Is a poor man obligated to give charity - Loans or charity
Is a poor man obligated to give charity
Before Pesach, many people donated to a special synagogue fund that provides for the Pesach needs for the poor.
One day, I went to synagogue with my father, where we were very surprised to see one of the needy poor of our community, himself donating money to this fund.
I asked myself, "Does this man really have to contribute to the poor? He himself is need help!"
Is it that...
- A poor person is obligated to give charity?
- A poor person is not obligated to give charity?
- A poor person is obligated to contribute to any fund that provides for the basic holiday needs of the distitute?
Code of Jewish Law - I, Ch.34 - Laws Concerning Charity
- 1. It is a religious duty to give alms to the poor of Israel, as it is written (Deuteronomy 15:8):
"Thou shalt surely open thy hand unto him";
and it is reiterated in Leviticus 25:36:
"That thy brother may live with thee."
If a poor man asks for help and we disregard his supplications and offer him no relief, we transgress God's command, for He ordered (Deuteronomy 15:7):
"Thou shalt not harden thy heart nor shut thy hand from thy poor brother."
The giving of charity is a characteristic of the descendants of our father Abraham, as it is written of him (Genesis 18:19):
"For I know him that he will command his children...to do Tzedakah (charity)."
- 2. Every man must contribute to charity according to his means even if he himself is supported by charity; and a person who has some money of his own, though not enough to fuly sustain himself, is allowed to receive charity as well. Nevertheless, the recipient of charity must donate something from the alms he has recieved.
- 3. How much should a poor man be given?--enough to provide his basic needs. (...) In any event, a poor man should be given in each town at least enough food for two meals and a place to stay overnight. And for the sake of peace, the poor of all nations must be supported in the manner of poor Israelites.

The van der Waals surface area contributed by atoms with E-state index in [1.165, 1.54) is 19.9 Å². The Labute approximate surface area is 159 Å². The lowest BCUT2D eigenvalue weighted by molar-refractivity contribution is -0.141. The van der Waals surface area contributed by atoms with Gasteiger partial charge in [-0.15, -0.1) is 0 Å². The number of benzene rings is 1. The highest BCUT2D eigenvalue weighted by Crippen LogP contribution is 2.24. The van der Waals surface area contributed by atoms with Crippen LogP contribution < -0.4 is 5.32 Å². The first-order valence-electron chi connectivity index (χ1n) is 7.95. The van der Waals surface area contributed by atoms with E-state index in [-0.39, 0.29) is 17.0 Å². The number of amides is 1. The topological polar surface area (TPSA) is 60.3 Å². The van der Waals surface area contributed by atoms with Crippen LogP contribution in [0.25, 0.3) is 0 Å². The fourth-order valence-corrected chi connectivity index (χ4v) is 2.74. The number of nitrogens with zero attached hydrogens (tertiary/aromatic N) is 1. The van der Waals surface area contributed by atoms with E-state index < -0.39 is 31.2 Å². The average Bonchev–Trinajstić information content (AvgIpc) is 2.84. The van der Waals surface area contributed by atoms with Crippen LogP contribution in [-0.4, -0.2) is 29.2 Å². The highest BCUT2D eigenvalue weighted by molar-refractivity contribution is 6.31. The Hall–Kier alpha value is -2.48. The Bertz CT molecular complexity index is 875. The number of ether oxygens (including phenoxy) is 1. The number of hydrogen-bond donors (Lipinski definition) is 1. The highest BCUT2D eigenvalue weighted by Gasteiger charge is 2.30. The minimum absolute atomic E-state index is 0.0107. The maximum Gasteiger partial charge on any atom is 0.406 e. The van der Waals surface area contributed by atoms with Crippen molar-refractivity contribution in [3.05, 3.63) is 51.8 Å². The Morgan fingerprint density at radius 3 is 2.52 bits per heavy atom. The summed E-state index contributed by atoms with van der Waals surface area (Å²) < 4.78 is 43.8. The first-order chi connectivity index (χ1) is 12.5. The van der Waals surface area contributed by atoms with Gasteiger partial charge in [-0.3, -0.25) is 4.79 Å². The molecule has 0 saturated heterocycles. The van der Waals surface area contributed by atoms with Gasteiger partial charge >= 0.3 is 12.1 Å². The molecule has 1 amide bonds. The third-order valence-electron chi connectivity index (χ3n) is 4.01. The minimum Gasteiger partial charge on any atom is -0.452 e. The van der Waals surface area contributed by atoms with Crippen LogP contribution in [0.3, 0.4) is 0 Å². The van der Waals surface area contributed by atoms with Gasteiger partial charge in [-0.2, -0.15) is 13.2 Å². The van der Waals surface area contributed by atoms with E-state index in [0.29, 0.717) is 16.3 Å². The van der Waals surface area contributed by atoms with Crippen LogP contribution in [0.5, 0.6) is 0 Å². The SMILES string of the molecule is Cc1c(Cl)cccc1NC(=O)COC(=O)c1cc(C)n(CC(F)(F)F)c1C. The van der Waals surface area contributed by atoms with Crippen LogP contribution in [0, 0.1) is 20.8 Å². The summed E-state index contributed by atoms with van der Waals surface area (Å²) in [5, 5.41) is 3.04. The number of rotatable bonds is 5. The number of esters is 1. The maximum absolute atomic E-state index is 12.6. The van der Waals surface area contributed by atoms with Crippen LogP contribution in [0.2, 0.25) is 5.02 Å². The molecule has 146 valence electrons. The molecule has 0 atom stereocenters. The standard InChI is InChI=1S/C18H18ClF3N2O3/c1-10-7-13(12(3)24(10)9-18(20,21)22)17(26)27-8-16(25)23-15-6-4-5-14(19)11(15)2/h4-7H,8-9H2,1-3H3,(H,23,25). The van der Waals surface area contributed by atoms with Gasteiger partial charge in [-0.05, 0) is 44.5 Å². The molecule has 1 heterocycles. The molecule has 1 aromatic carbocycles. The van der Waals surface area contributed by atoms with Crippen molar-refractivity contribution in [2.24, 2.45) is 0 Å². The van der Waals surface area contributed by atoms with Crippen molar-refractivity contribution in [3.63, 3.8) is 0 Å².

- 7. He who gives alms to the poor with an unfriendlly mien, even if he gives as much as a thousand pieces of gold, is without merit. Any potential merit he nullifies through his ill-will, and a Divine command he transgresses (Deuteronomy 15:10):
"And thy heart shall not be grieved when thou givest it to them,"
but the person must give charity with a cheerful countenance and a joyful feeling.
Indeed, he should attempt to relate to the poor person on a personal level, to condole him and to cheer him, as Job said (Job 30:25):
"Did I not weep for him who was troubled? Was not my soul aggrieved for the needy?"
And it is additionally written (Job 29:13):
"And the heart of the widow I caused to sing for joy."
Loans or charity?
In one of our classes on Jewish law, we learned about loans and charity. A debate followed in class.
Rachel said, "Charity is more important than giving loans because a poor person doesn't have to return the money he borrows."
Devorah disagreed. "Loaning money is more important because it doesn't embarrass the poor person," she claimed.
Moshe disagreed with both, saying, "It appears to me that both laws are of equal importance."
Is it that...
- Charity is more important than extending loans?
- Extending a loan is more important than giving charity?
- The two laws are of equal importance?
Popular Halacha- IV, Ch.17, Loans
- 1. One of the Torah's commands is to lend money to a colleague in need. Indeed, by supporting the colleague while he remains financially viable, one prevents him from sinking into poverty. This Mitzvah is popularly referred to as a "Gemilut Chesed," a deed of kindness.
- 2. Lending money is not a voluntary matter, but an obligation incumbent upon all Jews. Though Exodus 22:24 states:
"If ("eem") you lend money to My people, to the poor man among you, do not behave like a creditor to him",
our Sages in Mechiltah explain that the term, "eem," should be interpreted in this context as "when," implying an obligatory act. This interpretation is reinforced by Leviticus 25:35 that commands:
"....When your brother becomes impoverished and his hand slips, you must support him."
Similarly, Deuteronomy 15:7-8 relates:
"....When...any of your brothers are poor, do not harden your heart or shut your hand against him. Open your hand generously and extend credit to him."
- 3. Though it would appear that the merit of direct financial donations might surpass that of making a loan (i.e., due to the fact that the lender is ultimately reimbursed, whereas the one who simply offers money gives something of a "free gift"), lending money surpasses making a donation in certain respects, i.e., in the Mitzvah of Tzedakah. Tzedakah aids the person struggling to provide his bare necessities, but a loan prevents a person from sinking to this level.
- 4. Lending money to a poor person takes priority over lending to someone rich.
Similarly, lending money to the needy of one's family takes priority over lending to others, as Isaiah 58:7 states:
"Ignore not your own flesh."
The poor of one's own city take priority over the poor of other cities, and the poor of Eretz Yisrael take priority over the poor of other lands.